The Game Boy Advance: A Personal Retrospective

I think almost everyone has an object that defined their childhood. If you haven’t already, I’d bet you could choose one. Mine is, without a doubt, the Gameboy Advance. I can guarantee you that during my ownership of my original GBA I logged many hundreds of hours on it. Pokemon Sapphire and Fire Red, a Link to the Past, Golden Sun. The list of titles go on, but each title was an entire experience unto itself. Each title represents a cataloged chunk of memory in my head and brings back sounds, sights, and even the unrelated smells that surrounded me while I played certain games. The mere sight of a white Gameboy Advance can send me into a nostalgic trip.

I did indeed own such a white GBA when I was a child but according to my Aunt Cindy a 10 year old me said it would be alright if it was given to a young cousin who would like one. Apparently past me is much more generous than present me. I’d always assumed that the device was sold at a garage sale without my knowing. Alas I had no memory of giving away this prized possession, this fact only relearned by me once the device was fruitlessly searched for nearly a decade later.

Once I’d realized I no longer owned my white GBA, I felt like a part of my childhood was missing. I scoured every local GameStop searching for one only to be greeted by plentiful hideous purple models. I settled for one of these a few years back and picked up a copy of Emerald as well. This too was a disappointing compromise, as Sapphire was my first Pokemon game but there were no copies to be found.

So I popped the paltry Emerald cartridge into the purple Gameboy Advance, which was clearly unappreciated and abused by its former owner — made clear by gashes in its sides and plentiful scuffs on the plastic display cover. Hearing the music of the intro begin was wonderful and I immediately felt I was going to relive this game in all its glory, Sapphire or no. But then I realized one of the funny things about nostalgia: things are almost always better in memory than in reality once you revisit them.

This had nothing to do with the game itself, but the Gameboy Advance. And not this Gameboy Advance, but all of them. As a kid, not having a backlit display wasn’t even something that I considered. I don’t think I was really capable of understanding that it was a drawback, it just was what it was. Trying to play on the Gameboy Advance’s unlit, reflective display now? A nightmare.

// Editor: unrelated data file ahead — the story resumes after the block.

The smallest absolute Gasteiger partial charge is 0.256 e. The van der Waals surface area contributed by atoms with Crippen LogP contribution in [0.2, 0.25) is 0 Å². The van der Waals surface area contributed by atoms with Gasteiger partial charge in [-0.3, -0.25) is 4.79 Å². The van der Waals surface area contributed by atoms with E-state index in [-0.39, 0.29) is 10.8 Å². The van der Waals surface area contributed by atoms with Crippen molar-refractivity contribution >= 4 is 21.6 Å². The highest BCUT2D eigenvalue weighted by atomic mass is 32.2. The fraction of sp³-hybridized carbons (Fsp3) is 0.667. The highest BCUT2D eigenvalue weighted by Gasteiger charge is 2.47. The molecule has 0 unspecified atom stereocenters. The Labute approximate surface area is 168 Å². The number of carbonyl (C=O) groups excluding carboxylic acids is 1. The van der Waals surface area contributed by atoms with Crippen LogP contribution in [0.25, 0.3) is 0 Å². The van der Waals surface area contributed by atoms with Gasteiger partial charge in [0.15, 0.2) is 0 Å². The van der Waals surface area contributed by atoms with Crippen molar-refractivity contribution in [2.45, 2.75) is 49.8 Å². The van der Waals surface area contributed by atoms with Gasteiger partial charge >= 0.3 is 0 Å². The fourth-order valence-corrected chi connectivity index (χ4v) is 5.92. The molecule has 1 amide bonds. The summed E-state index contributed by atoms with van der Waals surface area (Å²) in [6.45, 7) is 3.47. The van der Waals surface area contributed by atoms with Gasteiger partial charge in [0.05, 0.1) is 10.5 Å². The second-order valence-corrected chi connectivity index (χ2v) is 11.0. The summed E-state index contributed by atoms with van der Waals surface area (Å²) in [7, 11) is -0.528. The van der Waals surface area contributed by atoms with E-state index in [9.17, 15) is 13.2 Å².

This hindrance rendered the game essentially unplayable in nearly all conceivable settings on account of not even being able to see the game. This left me wanting, so I began searching for a GBA with a backlit display. I found there is a way to take the screen from a Gameboy Advance SP and use it to replace the display of a standard Gameboy Advance. The technique required soldering and I hadn’t done that before, nor did I have the necessary tools, so I looked for a modded GBA I could buy outright. These too were available, but the price was somewhat too high to be justifiable.

As it turns out the company that manufactured the display for the GBA SP discontinued it a year or two ago, leaving the available number of these very low and the price, as simple economics dictates, somewhat high.

I felt disheartened. I knew scarcity would increase and the likelihood of me getting my hands on would would ever decrease. But this is, apparently, what girlfriends are for.

Mine bought me just such a backlit, white Gameboy Advance for Christmas. The one she got me even has the old plastic display cover with a glass, and thus far less scratch-able, glass one.

Once I unboxed the thing and realized what I was holding I ran, after thanking her profusely, to the bin underneath our bed containing a copy of Sapphire I’d picked up a couple years back. I quickly popped the translucent blue cartridge into the back of the glimmering white GBA, turned up the volume and flipped the power switch.

Finally. My years long quest. Ended.

Previous attempts to play through Emerald or Sapphire on the purple GBA or emulators didn’t last very long. Neither option provided the full experience. With my backlit GBA I haven’t been able to stop playing. I want to bring the thing with me everywhere I go even if I know there’s a 95% chance I won’t be able to use it.

While a slightly updated but outdated device like this may seem like a silly purchase, I know this is something I’ll keep with me and hold dear for the rest of my life. It’s a completely useable and perfectly preserved relic from my childhood. On Christmas day none of the newest gadgets I want would’ve given me half the rush.

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